LONDON—Few outside the Anglican hierarchy would have recognized John Sentamu's name before June 2005, when he was tapped as the Church of England's first black archbishop.
But five months later, when his enthronement ceremony at York Minster cathedral featured pounding drums and African dancers wearing feathered headdresses and leopard-print outfits, it became apparent that he had a knack for making headlines.
As archbishop of York, the 57-year-old Sentamu stands second in the Church of England's hierarchy. Many believe he should be No. 1, replacing the professorial but dithering Rowan Williams as archbishop of Canterbury.
With Williams worn down by the fight to preserve an Anglican Communion that seems bent on schism, there have been persistent reports in the British media that he may be prepared to step aside in favor of Sentamu in a year or two.
Sentamu combines charisma with a compelling personal story. His emergence as a national figure has been remarkably swift. More significantly, the Ugandan-born Sentamu has re-established the church pulpit as a thoughtful and forceful voice in the debate on Britain's multicultural identity.
At a time when the Church of England has seemed almost apologetic about its role in society and many Britons doubt its relevance, Sentamu makes no apologies and harbors no doubts.
"This country disbelieves itself in the most amazing way," he told the Times newspaper. "It almost dislikes its own culture. It doesn't realize that the arts, music, buildings have grown out of a strong Christian tradition."
Sentamu cannot be characterized as liberal or conservative, nor do his views always track to church orthodoxy.
Last fall, when a national debate erupted over a local school board's decision to dismiss a Muslim teaching assistant who refused to remove her face-covering veil while teaching a class of primary school children, the archbishop of Canterbury defended the assistant's right to wear what she wanted. Sentamu disagreed.
"I think in British society you can wear what you want, but you can't expect British society to be reconfigured around you," Sentamu said.
Multiculturalism, he argued, is a two-way street.
"Multiculturalism has seemed to imply, wrongly for me, `Let other cultures be allowed to express themselves, but do not let the majority culture at all tell us its glories, its struggles, its joys, its pains,'" he said.
Sentamu made headlines again last year after British Airways suspended an employee for violating the company dress code by wearing a necklace with a cross.
The archbishop of York said it was nonsense for the airline to prohibit the display of an inconspicuous cross while permitting Muslim employees to wear the hijab and Sikhs to wear turbans. "British Airways needs to look again at this decision and to look at the history of the country it represents, whose culture, laws, heritage and tradition owes so much to the very same symbol it would ban," he scolded.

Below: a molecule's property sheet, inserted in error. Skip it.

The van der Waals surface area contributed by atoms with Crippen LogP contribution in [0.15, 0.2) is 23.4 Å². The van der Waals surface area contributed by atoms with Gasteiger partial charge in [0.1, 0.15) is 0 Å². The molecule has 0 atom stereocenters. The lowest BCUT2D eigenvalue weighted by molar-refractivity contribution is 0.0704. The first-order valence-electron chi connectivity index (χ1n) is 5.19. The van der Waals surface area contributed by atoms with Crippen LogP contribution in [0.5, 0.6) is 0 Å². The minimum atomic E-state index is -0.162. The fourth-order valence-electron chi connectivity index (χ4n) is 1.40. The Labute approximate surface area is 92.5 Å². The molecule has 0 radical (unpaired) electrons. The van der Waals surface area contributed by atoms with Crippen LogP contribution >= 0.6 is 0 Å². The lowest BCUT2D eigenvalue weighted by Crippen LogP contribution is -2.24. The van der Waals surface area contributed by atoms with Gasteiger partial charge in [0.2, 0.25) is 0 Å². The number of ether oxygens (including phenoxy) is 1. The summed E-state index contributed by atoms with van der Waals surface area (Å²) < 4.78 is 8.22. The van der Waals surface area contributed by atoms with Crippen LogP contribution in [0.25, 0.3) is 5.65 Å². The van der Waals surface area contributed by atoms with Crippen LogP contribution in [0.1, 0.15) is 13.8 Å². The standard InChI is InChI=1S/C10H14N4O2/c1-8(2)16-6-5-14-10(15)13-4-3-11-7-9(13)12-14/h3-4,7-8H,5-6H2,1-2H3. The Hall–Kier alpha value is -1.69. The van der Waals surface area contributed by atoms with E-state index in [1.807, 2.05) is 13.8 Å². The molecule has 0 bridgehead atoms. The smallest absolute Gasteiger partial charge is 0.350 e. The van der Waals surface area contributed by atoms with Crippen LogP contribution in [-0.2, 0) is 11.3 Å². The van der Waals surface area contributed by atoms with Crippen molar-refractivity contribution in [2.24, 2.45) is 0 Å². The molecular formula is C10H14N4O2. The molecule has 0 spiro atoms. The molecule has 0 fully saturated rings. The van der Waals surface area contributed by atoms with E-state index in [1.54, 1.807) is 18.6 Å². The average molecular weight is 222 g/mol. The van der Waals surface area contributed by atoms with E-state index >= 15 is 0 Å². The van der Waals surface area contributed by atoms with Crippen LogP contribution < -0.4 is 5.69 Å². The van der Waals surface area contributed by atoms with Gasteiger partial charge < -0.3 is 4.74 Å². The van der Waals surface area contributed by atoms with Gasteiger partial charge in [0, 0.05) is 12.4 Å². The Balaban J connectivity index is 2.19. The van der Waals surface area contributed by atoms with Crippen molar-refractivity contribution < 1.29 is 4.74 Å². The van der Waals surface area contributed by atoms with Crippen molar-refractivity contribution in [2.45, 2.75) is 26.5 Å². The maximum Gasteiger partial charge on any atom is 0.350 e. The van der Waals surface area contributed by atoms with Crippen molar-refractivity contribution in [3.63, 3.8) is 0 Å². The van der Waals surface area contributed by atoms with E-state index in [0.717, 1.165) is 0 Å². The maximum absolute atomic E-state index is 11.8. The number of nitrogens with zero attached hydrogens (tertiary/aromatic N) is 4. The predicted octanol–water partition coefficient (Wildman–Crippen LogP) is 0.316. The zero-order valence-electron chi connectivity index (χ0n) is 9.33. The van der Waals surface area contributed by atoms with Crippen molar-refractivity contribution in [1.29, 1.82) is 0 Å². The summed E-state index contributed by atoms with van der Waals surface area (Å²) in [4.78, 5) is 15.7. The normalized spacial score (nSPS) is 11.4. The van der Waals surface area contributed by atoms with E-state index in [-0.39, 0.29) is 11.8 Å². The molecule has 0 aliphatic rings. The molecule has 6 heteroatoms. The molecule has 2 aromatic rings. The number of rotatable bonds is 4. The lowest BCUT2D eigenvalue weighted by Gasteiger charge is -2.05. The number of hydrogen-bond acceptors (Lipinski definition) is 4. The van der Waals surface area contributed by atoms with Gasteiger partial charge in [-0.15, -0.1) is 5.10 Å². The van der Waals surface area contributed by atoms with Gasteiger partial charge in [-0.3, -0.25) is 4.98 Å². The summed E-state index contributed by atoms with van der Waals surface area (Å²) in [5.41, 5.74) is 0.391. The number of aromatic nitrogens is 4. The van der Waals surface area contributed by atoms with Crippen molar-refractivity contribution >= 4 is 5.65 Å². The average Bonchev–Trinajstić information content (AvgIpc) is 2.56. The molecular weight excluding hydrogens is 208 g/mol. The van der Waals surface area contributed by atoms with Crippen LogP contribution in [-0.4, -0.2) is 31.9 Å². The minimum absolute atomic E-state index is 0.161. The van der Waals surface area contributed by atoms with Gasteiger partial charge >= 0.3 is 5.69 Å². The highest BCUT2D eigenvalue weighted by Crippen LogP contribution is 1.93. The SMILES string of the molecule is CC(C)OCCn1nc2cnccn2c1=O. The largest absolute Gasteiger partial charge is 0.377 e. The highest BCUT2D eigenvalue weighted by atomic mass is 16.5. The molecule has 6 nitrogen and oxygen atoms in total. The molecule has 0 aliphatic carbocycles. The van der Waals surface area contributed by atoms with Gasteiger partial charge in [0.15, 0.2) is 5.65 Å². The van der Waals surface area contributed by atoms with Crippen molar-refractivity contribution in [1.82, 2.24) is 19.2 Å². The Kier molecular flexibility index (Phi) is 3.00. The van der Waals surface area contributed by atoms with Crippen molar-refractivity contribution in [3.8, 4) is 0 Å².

The sixth of 13 children, Sentamu was born in 1949 in a village near Kampala, Uganda. He studied law at Makerere University in Kampala and became a senior judge at age 24. But he ran afoul of Uganda's new strongman, Idi Amin, and fled to Britain in 1974.
Sentamu studied theology at Cambridge University and was ordained in 1979. He served in parishes in Cambridge and London before he was appointed bishop of Stepney, in east London, in 1996.
As a black man living in a white society, Sentamu is intimately familiar with racism. He has been spat upon and taunted with racial slurs. During his six years as a bishop in London, he was stopped and searched by police on eight occasions. What bothered him most about the encounters, he told the British Broadcasting Corp., was the sudden change in attitude when the police discovered who he was.
But Sentamu also makes clear that racism is not the exclusive province of bigoted whites. Writing in the Guardian newspaper, he recently described Zimbabwe's President Robert Mugabe as "a racist dictator who needs to be removed for the good of the people of Zimbabwe and the good of the region."
Sentamu's pungent views and his willingness to express them have helped make him a media favorite. He has undoubtedly raised the church's profile in the national conversation, but some in the church hierarchy regard him as a loose cannon. In a recent profile that ran in the Times, an unnamed (and uncharitable) senior bishop complained that Sentamu "speaks before he thinks" and that he "has not connected his voice and his brain."
Perhaps, but there is no mistaking where he stands, especially on the most divisive issues facing his church--the ordination of women and the acceptance of homosexuality. Unlike many African bishops, he has ordained female priests and deacons, and he has argued that the debate on homosexuality is misguided.
"My view is simple," he wrote last month. "Jesus Christ died for men and women, black and white, gay and straight, so that those who believe in him may no longer live for themselves but for the one who died for them. God's salvation does not discriminate."